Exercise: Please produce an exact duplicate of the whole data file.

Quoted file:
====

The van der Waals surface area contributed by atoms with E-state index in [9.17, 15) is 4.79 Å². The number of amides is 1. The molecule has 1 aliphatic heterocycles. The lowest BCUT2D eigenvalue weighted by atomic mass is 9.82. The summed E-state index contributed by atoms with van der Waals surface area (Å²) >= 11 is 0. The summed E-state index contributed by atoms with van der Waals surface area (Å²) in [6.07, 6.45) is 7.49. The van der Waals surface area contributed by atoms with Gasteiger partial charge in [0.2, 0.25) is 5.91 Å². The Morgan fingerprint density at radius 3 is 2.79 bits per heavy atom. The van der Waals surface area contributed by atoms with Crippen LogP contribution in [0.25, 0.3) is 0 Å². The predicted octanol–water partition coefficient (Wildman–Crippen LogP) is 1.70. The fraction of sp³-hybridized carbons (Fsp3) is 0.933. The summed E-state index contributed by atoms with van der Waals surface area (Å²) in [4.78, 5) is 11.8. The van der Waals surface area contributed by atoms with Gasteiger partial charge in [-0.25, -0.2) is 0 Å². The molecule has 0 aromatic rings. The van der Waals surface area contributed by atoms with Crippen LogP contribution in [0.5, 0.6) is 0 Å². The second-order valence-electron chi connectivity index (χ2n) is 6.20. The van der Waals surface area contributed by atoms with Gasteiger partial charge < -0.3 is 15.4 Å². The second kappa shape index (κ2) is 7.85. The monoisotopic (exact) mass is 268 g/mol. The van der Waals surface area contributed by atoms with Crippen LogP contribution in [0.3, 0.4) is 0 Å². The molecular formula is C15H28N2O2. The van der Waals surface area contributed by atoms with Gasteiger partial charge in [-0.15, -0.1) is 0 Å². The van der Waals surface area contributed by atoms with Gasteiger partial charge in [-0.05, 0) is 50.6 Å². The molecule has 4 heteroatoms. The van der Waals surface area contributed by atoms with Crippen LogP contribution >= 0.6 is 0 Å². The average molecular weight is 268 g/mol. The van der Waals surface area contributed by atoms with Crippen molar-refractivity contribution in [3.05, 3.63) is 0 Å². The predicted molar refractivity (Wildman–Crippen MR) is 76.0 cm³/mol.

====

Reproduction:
The van der Waals surface area contributed by atoms with E-state index in [9.17, 15) is 4.79 Å². The number of amides is 1. The molecule has 1 aliphatic heterocycles. The lowest BCUT2D eigenvalue weighted by atomic mass is 9.82. The summed E-state index contributed by atoms with van der Waals surface area (Å²) >= 11 is 0. The summed E-state index contributed by atoms with van der Waals surface area (Å²) in [6.07, 6.45) is 7.49. The van der Waals surface area contributed by atoms with Gasteiger partial charge in [0.2, 0.25) is 5.91 Å². The Morgan fingerprint density at radius 3 is 2.79 bits per heavy atom. The van der Waals surface area contributed by atoms with Crippen LogP contribution in [0.25, 0.3) is 0 Å². The predicted octanol–water partition coefficient (Wildman–Crippen LogP) is 1.70. The fraction of sp³-hybridized carbons (Fsp3) is 0.933. The summed E-state index contributed by atoms with van der Waals surface area (Å²) in [4.78, 5) is 11.8. The van der Waals surface area contributed by atoms with Gasteiger partial charge in [-0.25, -0.2) is 0 Å². The molecule has 0 aromatic rings. The van der Waals surface area contributed by atoms with Crippen LogP contribution in [0.5, 0.6) is 0 Å². The second-order valence-electron chi connectivity index (χ2n) is 6.20. The van der Waals surface area contributed by atoms with Gasteiger partial charge < -0.3 is 15.4 Å². The second kappa shape index (κ2) is 7.85. The monoisotopic (exact) mass is 268 g/mol. The van der Waals surface area contributed by atoms with Crippen LogP contribution in [0.3, 0.4) is 0 Å². The molecular formula is C15H28N2O2. The van der Waals surface area contributed by atoms with Gasteiger partial charge in [-0.15, -0.1) is 0 Å². The van der Waals surface area contributed by atoms with Gasteiger partial charge in [-0.05, 0) is 50.6 Å². The molecule has 4 heteroatoms. The van der Waals surface area contributed by atoms with Crippen LogP contribution >= 0.6 is 0 Å². The average molecular weight is 268 g/mol. The van der Waals surface area contributed by atoms with Crippen molar-refractivity contribution in [3.05, 3.63) is 0 Å². The predicted molar refractivity (Wildman–Crippen MR) is 76.0 cm³/mol.